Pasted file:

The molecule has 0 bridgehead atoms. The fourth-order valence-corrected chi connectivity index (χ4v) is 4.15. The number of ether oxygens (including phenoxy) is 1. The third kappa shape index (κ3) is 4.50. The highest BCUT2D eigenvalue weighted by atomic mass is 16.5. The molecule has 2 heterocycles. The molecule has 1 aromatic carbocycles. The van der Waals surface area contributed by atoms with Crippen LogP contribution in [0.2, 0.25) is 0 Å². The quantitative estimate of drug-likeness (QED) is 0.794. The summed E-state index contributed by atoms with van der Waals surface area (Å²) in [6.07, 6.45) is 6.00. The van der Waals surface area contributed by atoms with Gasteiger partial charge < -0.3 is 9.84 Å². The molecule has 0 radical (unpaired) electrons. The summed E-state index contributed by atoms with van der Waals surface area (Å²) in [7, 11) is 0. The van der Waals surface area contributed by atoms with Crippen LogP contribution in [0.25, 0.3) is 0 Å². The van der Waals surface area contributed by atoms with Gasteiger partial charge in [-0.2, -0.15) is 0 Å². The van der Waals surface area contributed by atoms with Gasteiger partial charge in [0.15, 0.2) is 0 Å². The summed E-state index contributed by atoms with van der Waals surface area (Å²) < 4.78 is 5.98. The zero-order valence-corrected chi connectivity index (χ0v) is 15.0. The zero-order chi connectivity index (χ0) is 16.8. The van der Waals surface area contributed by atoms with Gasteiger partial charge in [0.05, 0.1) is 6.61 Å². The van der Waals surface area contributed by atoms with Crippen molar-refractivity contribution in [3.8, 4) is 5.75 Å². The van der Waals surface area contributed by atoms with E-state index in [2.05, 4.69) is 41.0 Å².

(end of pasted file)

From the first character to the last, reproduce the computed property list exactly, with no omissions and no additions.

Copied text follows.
The molecule has 0 bridgehead atoms. The fourth-order valence-corrected chi connectivity index (χ4v) is 4.15. The number of ether oxygens (including phenoxy) is 1. The third kappa shape index (κ3) is 4.50. The highest BCUT2D eigenvalue weighted by atomic mass is 16.5. The molecule has 2 heterocycles. The molecule has 1 aromatic carbocycles. The van der Waals surface area contributed by atoms with Crippen LogP contribution in [0.2, 0.25) is 0 Å². The quantitative estimate of drug-likeness (QED) is 0.794. The summed E-state index contributed by atoms with van der Waals surface area (Å²) in [6.07, 6.45) is 6.00. The van der Waals surface area contributed by atoms with Gasteiger partial charge < -0.3 is 9.84 Å². The molecule has 0 radical (unpaired) electrons. The summed E-state index contributed by atoms with van der Waals surface area (Å²) in [7, 11) is 0. The van der Waals surface area contributed by atoms with Crippen LogP contribution in [0.25, 0.3) is 0 Å². The van der Waals surface area contributed by atoms with Gasteiger partial charge in [-0.2, -0.15) is 0 Å². The van der Waals surface area contributed by atoms with Gasteiger partial charge in [0.15, 0.2) is 0 Å². The summed E-state index contributed by atoms with van der Waals surface area (Å²) < 4.78 is 5.98. The zero-order valence-corrected chi connectivity index (χ0v) is 15.0. The zero-order chi connectivity index (χ0) is 16.8. The van der Waals surface area contributed by atoms with Gasteiger partial charge in [0.05, 0.1) is 6.61 Å². The van der Waals surface area contributed by atoms with Crippen molar-refractivity contribution in [3.8, 4) is 5.75 Å². The van der Waals surface area contributed by atoms with E-state index in [2.05, 4.69) is 41.0 Å².